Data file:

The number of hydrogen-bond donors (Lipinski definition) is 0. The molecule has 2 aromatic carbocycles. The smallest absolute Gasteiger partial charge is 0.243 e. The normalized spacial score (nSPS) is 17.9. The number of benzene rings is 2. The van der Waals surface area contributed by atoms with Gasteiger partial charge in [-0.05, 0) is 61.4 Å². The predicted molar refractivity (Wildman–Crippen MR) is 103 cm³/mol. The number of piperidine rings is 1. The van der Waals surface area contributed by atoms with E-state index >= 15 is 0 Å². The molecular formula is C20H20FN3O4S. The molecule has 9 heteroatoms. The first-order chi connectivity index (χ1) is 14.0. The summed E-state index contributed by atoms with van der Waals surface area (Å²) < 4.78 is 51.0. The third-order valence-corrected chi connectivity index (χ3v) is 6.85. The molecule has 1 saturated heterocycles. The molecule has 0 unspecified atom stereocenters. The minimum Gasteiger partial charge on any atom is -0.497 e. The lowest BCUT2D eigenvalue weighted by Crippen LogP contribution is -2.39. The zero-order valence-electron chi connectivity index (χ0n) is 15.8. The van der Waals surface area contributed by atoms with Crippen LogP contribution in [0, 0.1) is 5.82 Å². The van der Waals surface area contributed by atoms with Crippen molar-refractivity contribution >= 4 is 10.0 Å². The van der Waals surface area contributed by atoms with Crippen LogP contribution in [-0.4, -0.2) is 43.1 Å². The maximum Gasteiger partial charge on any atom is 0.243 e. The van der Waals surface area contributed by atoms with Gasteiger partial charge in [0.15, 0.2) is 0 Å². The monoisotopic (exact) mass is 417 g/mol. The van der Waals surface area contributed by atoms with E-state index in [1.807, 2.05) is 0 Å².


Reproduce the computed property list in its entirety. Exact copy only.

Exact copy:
The number of hydrogen-bond donors (Lipinski definition) is 0. The molecule has 2 aromatic carbocycles. The smallest absolute Gasteiger partial charge is 0.243 e. The normalized spacial score (nSPS) is 17.9. The number of benzene rings is 2. The van der Waals surface area contributed by atoms with Gasteiger partial charge in [-0.05, 0) is 61.4 Å². The predicted molar refractivity (Wildman–Crippen MR) is 103 cm³/mol. The number of piperidine rings is 1. The van der Waals surface area contributed by atoms with E-state index >= 15 is 0 Å². The molecular formula is C20H20FN3O4S. The molecule has 9 heteroatoms. The first-order chi connectivity index (χ1) is 14.0. The summed E-state index contributed by atoms with van der Waals surface area (Å²) < 4.78 is 51.0. The third-order valence-corrected chi connectivity index (χ3v) is 6.85. The molecule has 1 saturated heterocycles. The molecule has 0 unspecified atom stereocenters. The minimum Gasteiger partial charge on any atom is -0.497 e. The lowest BCUT2D eigenvalue weighted by Crippen LogP contribution is -2.39. The zero-order valence-electron chi connectivity index (χ0n) is 15.8. The van der Waals surface area contributed by atoms with Crippen LogP contribution in [0, 0.1) is 5.82 Å². The van der Waals surface area contributed by atoms with Crippen molar-refractivity contribution >= 4 is 10.0 Å². The van der Waals surface area contributed by atoms with Crippen LogP contribution in [-0.4, -0.2) is 43.1 Å². The maximum Gasteiger partial charge on any atom is 0.243 e. The van der Waals surface area contributed by atoms with Gasteiger partial charge in [0.15, 0.2) is 0 Å². The monoisotopic (exact) mass is 417 g/mol. The van der Waals surface area contributed by atoms with E-state index in [1.807, 2.05) is 0 Å².